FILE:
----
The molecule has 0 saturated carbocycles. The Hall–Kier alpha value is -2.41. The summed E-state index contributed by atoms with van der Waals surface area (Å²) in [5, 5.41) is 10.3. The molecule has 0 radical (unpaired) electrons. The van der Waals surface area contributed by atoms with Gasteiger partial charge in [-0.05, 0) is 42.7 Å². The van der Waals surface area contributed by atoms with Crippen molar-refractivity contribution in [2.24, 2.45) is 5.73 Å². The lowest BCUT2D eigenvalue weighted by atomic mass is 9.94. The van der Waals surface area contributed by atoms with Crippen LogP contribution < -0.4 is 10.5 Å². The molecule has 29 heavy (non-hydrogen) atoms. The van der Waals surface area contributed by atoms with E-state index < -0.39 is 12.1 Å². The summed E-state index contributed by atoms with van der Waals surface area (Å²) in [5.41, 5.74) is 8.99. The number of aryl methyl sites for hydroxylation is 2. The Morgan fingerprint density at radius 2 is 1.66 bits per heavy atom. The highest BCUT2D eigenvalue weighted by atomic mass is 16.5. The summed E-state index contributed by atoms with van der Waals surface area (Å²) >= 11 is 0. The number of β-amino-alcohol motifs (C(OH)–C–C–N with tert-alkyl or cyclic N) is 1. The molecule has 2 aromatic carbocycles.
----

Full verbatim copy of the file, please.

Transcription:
The molecule has 0 saturated carbocycles. The Hall–Kier alpha value is -2.41. The summed E-state index contributed by atoms with van der Waals surface area (Å²) in [5, 5.41) is 10.3. The molecule has 0 radical (unpaired) electrons. The van der Waals surface area contributed by atoms with Gasteiger partial charge in [-0.05, 0) is 42.7 Å². The van der Waals surface area contributed by atoms with Crippen molar-refractivity contribution in [2.24, 2.45) is 5.73 Å². The lowest BCUT2D eigenvalue weighted by atomic mass is 9.94. The van der Waals surface area contributed by atoms with Crippen LogP contribution < -0.4 is 10.5 Å². The molecule has 29 heavy (non-hydrogen) atoms. The van der Waals surface area contributed by atoms with E-state index < -0.39 is 12.1 Å². The summed E-state index contributed by atoms with van der Waals surface area (Å²) in [5.41, 5.74) is 8.99. The number of aryl methyl sites for hydroxylation is 2. The Morgan fingerprint density at radius 2 is 1.66 bits per heavy atom. The highest BCUT2D eigenvalue weighted by atomic mass is 16.5. The summed E-state index contributed by atoms with van der Waals surface area (Å²) >= 11 is 0. The number of β-amino-alcohol motifs (C(OH)–C–C–N with tert-alkyl or cyclic N) is 1. The molecule has 2 aromatic carbocycles.